Synthesis of 2,1-benzisoxazole-3(1H)-ones by base-mediated photochemical N–O bond-forming cyclization of 2-azidobenzoic acids

  1. Daria Yu. Dzhons and
  2. Andrei V. Budruev

Chemistry Department, Lobachevsky State University of Nizhny Novgorod, Gagarina pr. 23, Building 5, 603950, Nizhny Novgorod, Russian Federation

  1. Corresponding author email

Associate Editor: T. P. Yoon
Beilstein J. Org. Chem. 2016, 12, 874–881.
Received 18 Dec 2015, Accepted 18 Apr 2016, Published 04 May 2016


The base-mediated photochemical cyclization of 2-azidobenzoic acids with the formation of 2,1-benzisoxazole-3(1H)-ones is reported. The optimization and scope of this cyclization reaction is discussed. It is shown that an essential step of the ring closure of 2-azidobenzoic acids is the formation and photolysis of 2-azidobenzoate anions.

Keywords: aryl azides; azepinones; 2,1-benzisoxazolones; 1,5-electrocyclization; nitrenes; photochemical cyclization


Substituted 2,1-benzisoxazoles display diverse biological activity [1-6] (Figure 1) and are widely used as starting materials for the synthesis of important heterocyclic pharmacophores, such as acridines [7,8], quinolines [9-13] and quinazolines [14-16]. Therefore, the search for new methods leading to 2,1-benzisoxazoles is of great interest.


Figure 1: Selected examples of biologically active, fused 2,1-isoxazole derivatives.

For the preparative synthesis of 2,1-benzisoxazoles, in addition to the traditional method based on the reductive heterocyclization of ortho-substituted nitro compounds [17-21], two other routes are available: the annulation of nitroso compounds [22,23] and the thermal [24], catalytic [25-27] or photochemical cyclization of aryl azides [28-31].

However, the presence of electron-withdrawing substituents in the 3-, 5- and 7-position of the benzisoxazole dramatically reduces the thermal stability of these compounds. Indeed, these compounds are the most labile representatives of several isomeric oxazoles [32], and they begin to decompose at temperatures slightly above 30 °C, which limits the number of methods for their preparation. Thus the search for new methods for the synthesis of substituted 2,1-benzisoxazoles under mild reaction conditions is required.

Previously, in the investigation of the photochemical cyclization of 2-azidobenzoic acid (1a) using aqueous organic solvent mixtures (Scheme 1), the formation of the cyclization products such as 2,1-benzisoxazole-3(1H)-one (2a) and 2-oxo-3-carboxy-3H-azepine (3a) has been reported [30]. The structure of benzisoxazole 2a was determined by IR, 1H and 13C NMR spectroscopy and by comparison of its mass spectrum with the corresponding spectrum from the NIST library (NIST: 37717). In addition, the structure was confirmed by the alternative synthesis of 2a through the heterocyclization of 2-nitrobenzoic acid [28,29] and X-ray structure analysis [33].


Scheme 1: Photochemical cyclization of substituted 2-azidobenzoic acids and possible reaction mechanism [34-59].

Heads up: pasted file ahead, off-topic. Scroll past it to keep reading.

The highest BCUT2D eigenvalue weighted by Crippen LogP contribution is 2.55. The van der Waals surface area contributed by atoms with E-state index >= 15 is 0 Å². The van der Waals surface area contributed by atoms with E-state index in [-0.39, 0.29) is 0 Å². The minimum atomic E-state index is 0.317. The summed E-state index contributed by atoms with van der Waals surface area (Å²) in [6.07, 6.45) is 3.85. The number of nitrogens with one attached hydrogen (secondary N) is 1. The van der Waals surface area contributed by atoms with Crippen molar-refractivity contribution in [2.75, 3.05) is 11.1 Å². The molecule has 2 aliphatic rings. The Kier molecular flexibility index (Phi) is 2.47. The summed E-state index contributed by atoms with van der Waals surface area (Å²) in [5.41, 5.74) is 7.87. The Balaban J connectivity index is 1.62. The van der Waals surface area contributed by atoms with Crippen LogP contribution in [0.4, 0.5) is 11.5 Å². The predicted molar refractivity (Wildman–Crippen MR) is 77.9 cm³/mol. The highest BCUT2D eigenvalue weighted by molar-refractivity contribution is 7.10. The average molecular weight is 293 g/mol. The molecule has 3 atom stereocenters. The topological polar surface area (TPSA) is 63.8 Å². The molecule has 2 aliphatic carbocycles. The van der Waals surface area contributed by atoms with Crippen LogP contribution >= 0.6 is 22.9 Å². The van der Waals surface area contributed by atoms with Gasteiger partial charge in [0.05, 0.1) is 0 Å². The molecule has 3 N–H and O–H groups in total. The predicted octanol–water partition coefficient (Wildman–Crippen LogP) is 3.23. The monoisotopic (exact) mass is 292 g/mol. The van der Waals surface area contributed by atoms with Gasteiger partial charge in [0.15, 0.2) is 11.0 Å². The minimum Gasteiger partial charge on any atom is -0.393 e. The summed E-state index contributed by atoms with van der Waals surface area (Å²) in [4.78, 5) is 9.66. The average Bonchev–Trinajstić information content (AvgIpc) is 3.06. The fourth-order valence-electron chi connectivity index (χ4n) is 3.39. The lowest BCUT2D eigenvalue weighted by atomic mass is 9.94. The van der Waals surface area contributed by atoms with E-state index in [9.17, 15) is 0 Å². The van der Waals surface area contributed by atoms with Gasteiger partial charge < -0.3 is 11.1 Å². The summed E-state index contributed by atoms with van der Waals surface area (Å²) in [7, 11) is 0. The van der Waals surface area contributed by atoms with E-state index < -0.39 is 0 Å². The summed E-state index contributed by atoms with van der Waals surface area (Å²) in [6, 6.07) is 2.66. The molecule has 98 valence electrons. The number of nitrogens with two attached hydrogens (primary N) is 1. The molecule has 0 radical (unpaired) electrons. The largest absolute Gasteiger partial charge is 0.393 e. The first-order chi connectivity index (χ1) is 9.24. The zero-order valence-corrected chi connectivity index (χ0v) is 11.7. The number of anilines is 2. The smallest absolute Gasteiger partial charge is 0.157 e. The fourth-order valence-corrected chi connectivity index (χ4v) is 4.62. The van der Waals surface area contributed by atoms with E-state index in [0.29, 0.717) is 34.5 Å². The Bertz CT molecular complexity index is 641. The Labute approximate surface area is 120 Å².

The authors observed that the yields of both 2a and 3a increased with increasing amount of water as nucleophilic solvent in the reaction mixture [30] and obtained a maximum yield of 20% and 50%, respectively, at a water content of 50%. Under these conditions, no formation of the primary amine 4 (a product of the typical triplet nitrene reaction (Scheme 1, intermediate D)) was detected. The replacement of the aprotic solvent dioxane with acetonitrile or THF did not affect the yield of the cyclization products. The photolysis of 1a (Scheme 1, intermediate A) resulted in low yields of 2a because of the competitive formation of reaction products.

In the past, research has been focused on the formation of 2-substituted 3H-azepines 3 as products of the photolysis or thermolysis of aromatic azides [34,35]. The proposed mechanism for their formation was confirmed by identification of the reaction intermediates using low-temperature and time-resolved spectroscopy [36-43]. It is currently believed that azepines are formed through the singlet nitrogen pathway of the reaction (Scheme 1, path: 1ABC3) [44-49].

These nitrenes form benzazirines [19] (Scheme 1, intermediate B) that rearrange into cyclic ketenimines – 1,2-didehydroazepines (Scheme 1, intermediate C) [50]. According to quantum-chemical calculations, the energy barrier of this rearrangement is approximately 40 kJ mol−1 [51], with the limiting step being the formation of B. Therefore, the direction of this reaction solely depends on the conversion of A and formation of C.

Dyall et al. [52,53] have proposed a pericyclic mechanism for the formation of heterocyclic compounds in the pyrolysis of aryl azides with unsaturated ortho-substituents. A possible reaction mechanism for the photochemical formation of 2 (Scheme 1, path: 1A2) based on the report by Platz et al. [54] includes the benzofuroxan formation by photolysis of 2-azidonitrobenzene through the intermediate singlet nitrene A (Scheme 1) without the formation of other intermediates.